Local relief associations are governed by what is termed a "board of representives" (N.J.S.A. 43:17-11) consisting of representatives from the constituent fire companies within the municipality together with the municipal fire chief. Applications for relief assistance, however, are handled by a different body called the "board of visitors or trustees," (N.J.S.A. 43:17-24)
some of whom are elected by the constituent fire companies and some of whom are chosen by the board of representatives. N.J.S.A. 43:17-13. That board (hereinafter "the trustees" or "board of trustees") is empowered to approve or deny requests for assistance. However, according to N.J.S.A. 43:17-35, they are required to take that action pursuant to "rules and regulations" established by the State Association.*fn3
The actions of the trustees must also be reported annually to the Secretary of State, by a sworn statement setting out, among other things, the receipts and expenses of the association during the year and an accounting of funds then on hand. A copy of that statement is also to be sent to the State Association, whose executive committee is required to "determine whether the local association has complied with the requirements of this chapter relating thereto." N.J.S.A. 43:17-31.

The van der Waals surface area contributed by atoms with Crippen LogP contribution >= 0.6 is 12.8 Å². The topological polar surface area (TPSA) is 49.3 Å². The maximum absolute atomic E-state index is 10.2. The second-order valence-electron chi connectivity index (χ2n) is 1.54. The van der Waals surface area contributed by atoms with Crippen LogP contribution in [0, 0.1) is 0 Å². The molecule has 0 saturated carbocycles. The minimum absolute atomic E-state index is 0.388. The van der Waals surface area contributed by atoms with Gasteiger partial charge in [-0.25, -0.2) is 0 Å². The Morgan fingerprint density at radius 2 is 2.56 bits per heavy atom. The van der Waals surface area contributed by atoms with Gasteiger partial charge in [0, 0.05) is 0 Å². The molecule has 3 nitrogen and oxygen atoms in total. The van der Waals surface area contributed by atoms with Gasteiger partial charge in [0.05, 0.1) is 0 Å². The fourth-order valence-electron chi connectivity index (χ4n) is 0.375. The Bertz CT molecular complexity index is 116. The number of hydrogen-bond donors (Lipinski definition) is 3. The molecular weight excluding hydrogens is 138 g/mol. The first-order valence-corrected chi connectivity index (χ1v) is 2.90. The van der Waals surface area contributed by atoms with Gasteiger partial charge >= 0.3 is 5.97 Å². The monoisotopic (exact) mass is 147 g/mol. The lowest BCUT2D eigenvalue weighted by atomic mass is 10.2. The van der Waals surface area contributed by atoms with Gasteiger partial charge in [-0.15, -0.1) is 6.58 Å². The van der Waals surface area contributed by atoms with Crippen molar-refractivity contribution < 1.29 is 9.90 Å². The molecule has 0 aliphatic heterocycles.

As noted, N.J.S.A. 43:17-41 through 43:17-47 provide for the organization, existence and operations of the State Association. N.J.S.A. 43:17-42 provides that each local association shall select three delegates to the convention of the State Association, and those delegates, together with the municipal fire chief, are to elect the officers of the State Association. Those elected officers, plus others designated in the organization's constitution, make up the "executive committee" of the Association.*fn4
N.J.S.A. 43:17-45 deals with the supervisory powers of the executive committee of the State Association over the local associations and is the counterpart of N.J.S.A. 43:17-35. Section 45 states that
The executive committee. . . . shall have the supervision and power of control of the funds and other property of all firemen's relief associations, shall see that the same are properly guarded and legally invested and expended and shall examine the annual reports of each association.
The executive committee is required to file with the Commissioner of Insurance a list of local associations which have complied with the law and,
Only associations so reported shall be entitled to the pro rata share of the monies in the commissioner's hands arising from the two percent on premiums. [ N.J.S.A. 43:17-45].
The "two percent on premiums" referred to in N.J.S.A. 43:17-45, of course, refers to the tax levied on non-New Jersey insurance companies respecting policies they write on property located in this state. The tax is imposed by N.J.S.A. 54:18-1, and its allocation and use are governed by that statute together with N.J.S.A. 54:17-4.